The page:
5 Business Lessons From a 21 Year Old...Not Just Any 21 Year Old.
Written on the 4 July 2016 by Charles AllenThis 21 year old is not just any 21 year old. I'm speaking of reigning 2015 Masters Champion Jordan Spieth. What can we learn from a professional golfer that applies to our business world? Read on.
As a 21 year old that's at the top of his profession, how did he get there? He is extremely focused. Can you imagine being CEO of your company at the ripe age of 21?
On the 18th hole of Saturday's round at Augusta National, Spieth hit his second shot in the gallery. His lead was slowly slipping away. Miracously he chipped on the green and made the sliding left to right 8 footer for par. This set the tone for the final round on Sunday.
What does this have to do with business you ask? Jordan was focused on the task at hand. Not worrying about tomorrow or the end of quarter P&L, he was focused and in the moment. Very impressive, especially for a 21 year old.
The competitive spirit of this kid is astounding. He competes and competes and competes. Do you have competitiors on your team? Competing is easy when things are going your way. It gets a lot tougher when things go astray.
Rewind to the tournament prior to Masters. Jordan was locked in a 3-way playoff for the title. On the very first playoff hole, a cameraman clicked a photo in Jordan's backswing. The natural flinch from the camera noise caused Jordan's shot to come off rather poorly. He was eliminated in the playoff.
Did he quit? The following week, the 2015 Masters, clearly answers that question.
The combination of a focused, talented, tenacious individual with a humbling spirit is beautiful to watch. With a special needs sister that keeps him grounded, Jordan is filled with humility. After all, life is a lot more than chasing a golf ball around for 18 holes.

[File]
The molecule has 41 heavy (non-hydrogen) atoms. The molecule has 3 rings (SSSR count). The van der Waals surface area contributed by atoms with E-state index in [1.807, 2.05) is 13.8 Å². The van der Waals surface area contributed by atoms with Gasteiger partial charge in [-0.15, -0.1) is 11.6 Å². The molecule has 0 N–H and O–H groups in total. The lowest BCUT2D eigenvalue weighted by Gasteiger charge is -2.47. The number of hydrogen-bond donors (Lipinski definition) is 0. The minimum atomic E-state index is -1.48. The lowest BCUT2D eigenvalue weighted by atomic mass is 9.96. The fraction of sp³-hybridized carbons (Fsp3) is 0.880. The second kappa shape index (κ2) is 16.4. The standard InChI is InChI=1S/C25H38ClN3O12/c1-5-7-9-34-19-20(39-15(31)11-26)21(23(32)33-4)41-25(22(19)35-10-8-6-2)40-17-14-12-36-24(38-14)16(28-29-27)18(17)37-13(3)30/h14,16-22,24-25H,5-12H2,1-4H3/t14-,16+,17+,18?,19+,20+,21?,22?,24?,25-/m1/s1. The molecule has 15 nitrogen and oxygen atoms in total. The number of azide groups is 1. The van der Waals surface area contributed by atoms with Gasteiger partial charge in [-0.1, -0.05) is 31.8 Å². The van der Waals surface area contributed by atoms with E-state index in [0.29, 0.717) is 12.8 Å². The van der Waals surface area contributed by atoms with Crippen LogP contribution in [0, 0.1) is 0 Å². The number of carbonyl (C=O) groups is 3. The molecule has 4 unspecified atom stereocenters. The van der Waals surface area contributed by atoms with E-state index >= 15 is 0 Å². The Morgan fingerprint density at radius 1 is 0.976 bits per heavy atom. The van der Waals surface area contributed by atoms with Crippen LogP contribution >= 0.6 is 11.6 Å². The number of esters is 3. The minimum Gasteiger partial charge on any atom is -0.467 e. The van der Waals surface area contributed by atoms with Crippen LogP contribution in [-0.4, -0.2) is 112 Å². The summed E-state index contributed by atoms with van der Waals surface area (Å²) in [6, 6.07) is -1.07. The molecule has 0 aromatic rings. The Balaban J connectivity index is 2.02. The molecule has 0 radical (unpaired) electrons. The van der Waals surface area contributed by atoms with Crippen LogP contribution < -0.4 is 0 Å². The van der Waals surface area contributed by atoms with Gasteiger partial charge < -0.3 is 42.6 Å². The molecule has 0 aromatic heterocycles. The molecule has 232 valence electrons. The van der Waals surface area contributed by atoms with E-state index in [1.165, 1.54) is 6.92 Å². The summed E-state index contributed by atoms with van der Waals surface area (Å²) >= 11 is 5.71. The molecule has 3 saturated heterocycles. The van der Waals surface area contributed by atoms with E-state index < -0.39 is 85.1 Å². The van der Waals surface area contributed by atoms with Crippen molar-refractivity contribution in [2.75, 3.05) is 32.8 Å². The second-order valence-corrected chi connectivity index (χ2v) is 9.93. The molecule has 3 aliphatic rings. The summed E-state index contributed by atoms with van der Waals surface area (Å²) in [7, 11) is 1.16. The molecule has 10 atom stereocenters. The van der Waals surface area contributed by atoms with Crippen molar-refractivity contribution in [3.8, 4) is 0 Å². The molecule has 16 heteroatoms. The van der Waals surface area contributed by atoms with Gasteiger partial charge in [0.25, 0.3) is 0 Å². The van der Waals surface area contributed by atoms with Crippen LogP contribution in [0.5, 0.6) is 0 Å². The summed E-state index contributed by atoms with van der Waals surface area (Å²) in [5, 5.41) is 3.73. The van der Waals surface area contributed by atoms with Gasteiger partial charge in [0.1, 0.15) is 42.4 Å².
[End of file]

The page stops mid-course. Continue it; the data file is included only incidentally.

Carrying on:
This may be a little surprising. How can a 21 year old prodigy on the top of his profession have persistancy? What most don't know is that Jordan was eliminated from the second round of PGA Tour qualifying school a couple years prior. Relying on sponsor exemptions, he perservered. He earned his card, not from qualifying school like most golf pros, but from money winnings from tournaments invited via a sponsor exemption.
Let's face it. This kid has got great talent. But, if you first don't succeed, try, try, again.
5. Seek Guidance
Seeking the advice of others that have gone before you is priceless. After all, if a mentor is willing to share how they did it, isn't it worth asking? Save yourself a lot of time, headache, and heartache. Seeking the advice of others. Find a MENTOR.
What was so impressive about Jordan was how he constantly sought out the advice of former Masters Champions. Such as 2 time Masters Champion Ben Crenshaw. Don't forget his good friend, and 3 time Masters Champion, Phil Mickelson.
Does your team seek the advice of the top performers? If not, that sales training can have a major impact on the bottom line. I would incorporate that into my weekly agenda.
Chris Doe Ford - Is your business not quite where you want it. Need business help? Visit me at http://RChrisFord.com